The blood and the guts don’t actually matter in this story. There were four moments that mattered that night.
1: We were in radiology with the patient in the CT scan machine. Massive head trauma. Adolescent. I was in the CT room as the heart rate was unstable. I already pushed epinephrine once. We were waiting to pounce on the patient to start CPR. The Mom stood just outside in the hallway with the patient’s teenage siblings. Dad hadn’t made it yet. He would. I knew the neurosurgeon was on the phone with the emergency department fellow. I was watching her. Everyone who knew what was going on was watching her. It was one of those moments. Those Grey’s Anatomy moments where there should have been a camera. She was standing up tall on the wall phone. Perfect posture and fit. She turned to face the wall. Away from the nurse’s and the respiratory therapists’ knowing eyes. We couldn’t hear a thing. But we saw her lean her forehead against the wall, lift up her left arm bunch it in a fist and pound the wall.
We collectively exhaled and some of us had tears welling in our eyes. None of us needed to be told. She came into the CT room from the reading area and had quickly regained her composure. “Let’s get him to the PICU.”
2: We dropped him in the PICU thankful he was still alive. Thankful we didn’t have to be the ones to call it. But the nurse who was there for the end. She was one of ours. Some one who floated between units. She came down to see us all later. She told us that as she was trying to mop up the fluids coming out of his nose and both and ears so that the Mom and Dad could see him as their child and not a trauma…she felt a hand on her shoulder. The mom’s voice cut through the room, “You don’t have to do that,” she said quietly, “I’ll never forget how beautiful my baby was.”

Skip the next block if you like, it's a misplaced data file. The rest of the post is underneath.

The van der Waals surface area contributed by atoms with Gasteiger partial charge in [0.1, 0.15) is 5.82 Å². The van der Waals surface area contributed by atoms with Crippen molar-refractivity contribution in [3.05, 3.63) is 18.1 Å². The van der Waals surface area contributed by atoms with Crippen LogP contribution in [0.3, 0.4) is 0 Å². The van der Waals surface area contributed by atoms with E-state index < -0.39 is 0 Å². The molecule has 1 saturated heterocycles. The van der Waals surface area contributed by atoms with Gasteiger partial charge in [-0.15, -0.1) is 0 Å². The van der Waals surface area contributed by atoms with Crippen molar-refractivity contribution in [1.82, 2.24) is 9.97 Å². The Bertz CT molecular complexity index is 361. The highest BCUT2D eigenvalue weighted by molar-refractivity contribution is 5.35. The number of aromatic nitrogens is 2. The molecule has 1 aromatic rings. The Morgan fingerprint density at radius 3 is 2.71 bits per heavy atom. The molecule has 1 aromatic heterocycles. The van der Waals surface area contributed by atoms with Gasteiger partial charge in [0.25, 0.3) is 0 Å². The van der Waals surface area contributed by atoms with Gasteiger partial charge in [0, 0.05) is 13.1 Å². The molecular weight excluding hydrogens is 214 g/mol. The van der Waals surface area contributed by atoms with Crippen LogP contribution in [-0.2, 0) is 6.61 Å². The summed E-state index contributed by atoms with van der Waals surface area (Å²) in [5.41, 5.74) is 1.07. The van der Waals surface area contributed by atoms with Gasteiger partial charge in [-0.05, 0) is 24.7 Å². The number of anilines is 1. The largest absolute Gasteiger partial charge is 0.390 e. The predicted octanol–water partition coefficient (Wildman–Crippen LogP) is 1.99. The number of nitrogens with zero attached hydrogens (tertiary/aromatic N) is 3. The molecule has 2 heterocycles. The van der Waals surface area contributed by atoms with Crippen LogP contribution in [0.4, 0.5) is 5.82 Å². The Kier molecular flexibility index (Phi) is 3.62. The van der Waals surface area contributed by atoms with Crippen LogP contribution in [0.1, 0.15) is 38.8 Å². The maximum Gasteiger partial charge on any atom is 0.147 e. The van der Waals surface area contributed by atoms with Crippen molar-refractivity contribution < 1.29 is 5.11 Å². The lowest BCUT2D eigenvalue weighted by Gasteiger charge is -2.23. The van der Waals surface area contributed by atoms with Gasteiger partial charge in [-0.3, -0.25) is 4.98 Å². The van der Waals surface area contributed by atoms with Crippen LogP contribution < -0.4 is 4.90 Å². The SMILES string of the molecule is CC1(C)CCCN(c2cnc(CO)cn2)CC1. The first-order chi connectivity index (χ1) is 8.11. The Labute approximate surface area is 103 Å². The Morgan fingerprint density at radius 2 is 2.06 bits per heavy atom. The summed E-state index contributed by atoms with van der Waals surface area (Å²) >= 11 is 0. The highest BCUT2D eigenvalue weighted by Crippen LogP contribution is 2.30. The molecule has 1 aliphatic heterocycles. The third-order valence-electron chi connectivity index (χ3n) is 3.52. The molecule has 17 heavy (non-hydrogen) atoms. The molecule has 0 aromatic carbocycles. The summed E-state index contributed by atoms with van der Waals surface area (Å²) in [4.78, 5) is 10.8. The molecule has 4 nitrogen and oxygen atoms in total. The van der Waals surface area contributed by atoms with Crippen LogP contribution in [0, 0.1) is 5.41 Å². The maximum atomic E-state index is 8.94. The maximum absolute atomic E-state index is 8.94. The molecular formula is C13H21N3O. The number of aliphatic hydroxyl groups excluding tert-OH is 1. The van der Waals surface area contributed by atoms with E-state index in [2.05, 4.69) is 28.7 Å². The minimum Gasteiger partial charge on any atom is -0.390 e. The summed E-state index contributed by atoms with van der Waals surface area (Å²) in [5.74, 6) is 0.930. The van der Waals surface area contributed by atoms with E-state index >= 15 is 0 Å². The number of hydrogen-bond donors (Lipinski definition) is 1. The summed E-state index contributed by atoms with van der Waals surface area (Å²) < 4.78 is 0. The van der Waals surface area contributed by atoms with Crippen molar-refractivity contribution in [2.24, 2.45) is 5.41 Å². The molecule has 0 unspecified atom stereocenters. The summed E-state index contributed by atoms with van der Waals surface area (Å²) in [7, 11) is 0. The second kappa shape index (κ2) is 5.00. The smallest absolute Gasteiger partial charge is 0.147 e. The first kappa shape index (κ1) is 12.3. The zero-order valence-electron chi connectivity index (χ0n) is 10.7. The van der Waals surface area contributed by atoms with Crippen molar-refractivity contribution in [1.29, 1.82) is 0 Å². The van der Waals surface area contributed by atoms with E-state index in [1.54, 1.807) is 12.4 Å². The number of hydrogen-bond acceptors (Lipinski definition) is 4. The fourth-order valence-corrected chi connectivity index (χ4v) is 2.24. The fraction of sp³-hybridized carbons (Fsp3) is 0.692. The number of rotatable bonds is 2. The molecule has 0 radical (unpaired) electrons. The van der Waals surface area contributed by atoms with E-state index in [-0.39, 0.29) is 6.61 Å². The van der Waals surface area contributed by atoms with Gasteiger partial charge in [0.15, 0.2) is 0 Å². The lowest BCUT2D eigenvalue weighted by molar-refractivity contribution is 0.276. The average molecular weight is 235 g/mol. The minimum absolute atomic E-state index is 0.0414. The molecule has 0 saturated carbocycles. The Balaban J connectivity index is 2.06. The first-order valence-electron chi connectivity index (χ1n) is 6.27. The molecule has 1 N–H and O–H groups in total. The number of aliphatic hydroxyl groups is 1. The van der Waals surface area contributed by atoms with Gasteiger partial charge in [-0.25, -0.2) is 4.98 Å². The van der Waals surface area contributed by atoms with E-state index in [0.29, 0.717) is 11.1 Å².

3: Two siblings who worked in the emergency department sobbing in the medication room. It was the only space where you could sort of have maybe some privacy. They had watched our patient’s sibling watch our patient dying. It was heavy. Makes shit real when the family gets there. Every time. Until the family gets there it’s just an anonymous person. The family gives them a name, an identity, a history, and what should have been a future.
4: The friends. There were about five friends who showed up just after he died. They didn’t know yet. They were so young, so hopeful. After several checks with the PICU staff and family we walked them up to the room where the family was. I still remember the looks on each of their faces as they realized they were going into a conference room and not a patient room. I had to leave because I just couldn’t take in any more pain that night.
This was a particularly horrible trauma. For a lot of reasons. The family was so composed and so gracious and they made me want to do better for their child. But I couldn’t. None of us could. The injury was too massive.
Yesterday we lost power due to an ice storm. I had a fire going in the fireplace and the boys napped on the floor in front of it in their sleeping bags while I dozed on the couch above them. They both fell asleep and with the crackling fire and the even sounds of their breathing I felt content. I felt like this was a moment I wish I could freeze.
Working in a pediatric ED changes people. Because we don’t live in a bubble. We live having faced a harsh and stark reality. It can either make us go a little crazy or it can make us focused on the present with an uncanny ability to filter out what the future may bring. Or perhaps both.
It changed me for sure. It made me realize I could never work there after having my own children. It made me appreciate every moment I have with my sons. It made my eyes well up with the sheer joy of hearing their breaths in and out in front of a crackling fire while the world ground to a halt outside in the ice and snow.